IIUSA Data Analysis: Revised MSA Delineations and Impact on EB-5 Rural Areas

(Click here to read and download the full report in PDF format)

On July 21, 2023, the U.S. Office of Management and Budget (OMB) published revised delineations for the country’s Core Based Statistical Areas (CBSAs).[1] First the first time in the past 3 years, OMB updated the geographic composition for the Metropolitan Statistical Areas (MSAs), Micropolitan Statistical Areas, Combined Statistical Areas, and Metropolitan Division across the nation. This adjustment has a significant impact to the EB-5 industry because the revised delineations determine whether a county/county equivalent continues to be part of an MSA, affecting a location’s eligibility of qualifying as an EB-5 rural area.[2]

Upon analysis of the redefined delineations, we found that 48 counties across 25 states were removed from their previous MSA designations, which offers new opportunities for rural EB-5 projects. In contrast, we also identified 54 counties that were added into some newly defined MSAs, disqualifying any locations within these counties from continuing to be an EB-5 rural area.[3]


Counties Removed from an MSA

According to the updated delineations, a total of 48 counties across 25 states that were part of an MSA are now no longer included in any MSA designations, offering new opportunities for rural area qualification. For example, Sussex County, DE with a population of over 237,300 is no longer part of an MSA and all census tracts within the county now qualifies as a rural area. Additionally, Monroe County and Mercer County in Pennsylvania, both have a population of more than 110,000, now qualify as a rural area in their entirety.

See Table 2 below for a list of counties with populations exceeding 50,000 now no longer part of an MSA under the revised delineations. The full list can be found on Table 4 in Exhibit A of the full report.


Counties Added to a Newly Defined MSA

Our data analysis also found that 54 counties that were not part of any MSA are now integrated into newly defined MSAs. This shift indicates that locations in these counties are no longer eligible for rural EB-5 projects. A notable illustration can be found in Bozeman, MT, a locality encompassing Gallatin County, which has now been accorded MSA status. This change disqualifies all census tracts within Gallatin County, MT from being eligible to be an EB-5 rural area.

See Table 3 below highlighted a list of counties that were previously outside any MSA but now are included in a newly formed MSA under the 2023 revised delineations. The full list can be found on Table 5 in Exhibit A of the full report.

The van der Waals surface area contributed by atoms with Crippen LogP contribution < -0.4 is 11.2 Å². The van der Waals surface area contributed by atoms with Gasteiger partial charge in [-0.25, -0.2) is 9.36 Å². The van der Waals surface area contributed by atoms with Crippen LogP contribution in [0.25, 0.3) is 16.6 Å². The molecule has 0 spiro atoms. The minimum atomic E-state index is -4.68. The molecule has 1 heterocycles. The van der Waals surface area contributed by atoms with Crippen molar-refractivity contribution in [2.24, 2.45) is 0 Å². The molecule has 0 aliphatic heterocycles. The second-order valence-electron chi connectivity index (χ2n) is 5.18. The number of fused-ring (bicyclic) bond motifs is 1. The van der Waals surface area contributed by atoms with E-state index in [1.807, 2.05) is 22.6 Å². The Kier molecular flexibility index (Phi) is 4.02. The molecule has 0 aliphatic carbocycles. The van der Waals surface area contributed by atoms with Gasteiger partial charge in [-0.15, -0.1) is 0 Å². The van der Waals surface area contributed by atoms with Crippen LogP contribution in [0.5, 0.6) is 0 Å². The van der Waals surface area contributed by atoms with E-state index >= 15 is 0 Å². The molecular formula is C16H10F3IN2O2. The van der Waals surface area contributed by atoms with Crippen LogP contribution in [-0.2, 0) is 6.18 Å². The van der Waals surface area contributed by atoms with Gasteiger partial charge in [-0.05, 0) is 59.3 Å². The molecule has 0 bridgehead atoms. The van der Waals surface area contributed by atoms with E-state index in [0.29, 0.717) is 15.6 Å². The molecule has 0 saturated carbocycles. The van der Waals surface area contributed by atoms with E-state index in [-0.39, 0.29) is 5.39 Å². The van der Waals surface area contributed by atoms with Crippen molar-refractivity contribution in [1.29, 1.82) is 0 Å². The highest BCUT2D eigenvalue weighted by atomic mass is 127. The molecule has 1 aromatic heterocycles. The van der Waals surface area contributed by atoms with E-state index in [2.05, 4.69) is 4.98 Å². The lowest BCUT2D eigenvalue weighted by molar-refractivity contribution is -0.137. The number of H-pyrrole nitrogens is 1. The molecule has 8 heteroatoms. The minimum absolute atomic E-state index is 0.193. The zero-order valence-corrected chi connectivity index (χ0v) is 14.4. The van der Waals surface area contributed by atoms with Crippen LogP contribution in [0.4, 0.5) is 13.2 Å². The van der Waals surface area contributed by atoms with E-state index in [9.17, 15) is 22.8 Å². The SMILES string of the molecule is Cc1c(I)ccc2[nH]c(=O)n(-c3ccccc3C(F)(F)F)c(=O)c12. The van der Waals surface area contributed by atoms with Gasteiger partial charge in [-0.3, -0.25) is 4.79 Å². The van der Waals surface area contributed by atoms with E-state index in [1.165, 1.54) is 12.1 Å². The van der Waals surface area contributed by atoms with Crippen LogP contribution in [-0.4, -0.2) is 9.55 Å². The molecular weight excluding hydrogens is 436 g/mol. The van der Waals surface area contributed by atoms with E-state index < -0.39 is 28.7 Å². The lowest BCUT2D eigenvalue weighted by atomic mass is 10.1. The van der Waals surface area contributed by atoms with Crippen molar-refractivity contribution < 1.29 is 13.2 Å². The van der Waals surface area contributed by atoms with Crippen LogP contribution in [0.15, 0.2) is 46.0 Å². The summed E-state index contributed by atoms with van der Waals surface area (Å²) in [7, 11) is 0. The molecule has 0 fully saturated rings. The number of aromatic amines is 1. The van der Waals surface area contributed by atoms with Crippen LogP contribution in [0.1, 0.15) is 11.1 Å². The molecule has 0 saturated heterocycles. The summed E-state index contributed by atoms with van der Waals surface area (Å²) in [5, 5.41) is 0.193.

Overview by State

Overall, the revised MSA delineations affected 102 counties across 34 states. In particular, states such as North Carolina, Pennsylvania, Illinois, and Arkansas saw the most counties in the state being removed from an MSA and thereby engendering fresh prospects for rural EB-5 projects. In contrast, the states of Texas, Kentucky, Michigan, and Montana have the highest number of counties in the state being added to newly defined MSAs in the region. Figure 1 below summarized the number of counties affected by the revised MSA delineations, as categorized by state.

(Click here to read and download the full report in PDF format)


IIUSA TEA Mapping Tool

Featuring the latest unemployment data from both ACS and LAUS as well as the revised MSA delineations, IIUSA’s EB-5 TEA Mapping Tool is now updated in accordance with the new rural area qualifications.

Among many features, IIUSA’s free EB-5 TEA mapping tool empowers you to:

  • Search any location in the U.S. to check for TEA qualification;
  • Review all TEA opportunities in any given area (including a city, county, MSA, or state);
  • View whether any location qualifies as a single-tract high unemployment area, multi-tract high unemployment area, or rural area; and
  • Retrieve the latest ACS and LAUS employment statistics for any census tract.

Thanks to the support of IIUSA’s members and our TEA Mapping Tool sponsor Baker Tilly, IIUSA’s EB-5 TEA Mapping Tool is available to the public for free here: https://iiusa.org/eb5_tea_mapping_tool


[1] OMB Bulletin No. 23-01. https://www.whitehouse.gov/wp-content/uploads/2023/07/OMB-Bulletin-23-01.pdf

[2] An EB-5 rural area is any area other than an area within a standard metropolitan statistical area (MSA) or within the outer boundary of any city or town having a population of 20,000 or more based on the most recent decennial census.

[3] Our analysis at this report does not include the planning regions in Connecticut that were newly established in June 2022. Read more about the Connecticut’s planning regions here: https://portal.ct.gov/OPM/IGPP/ORG/Planning-Regions/Planning-Regions—Overview


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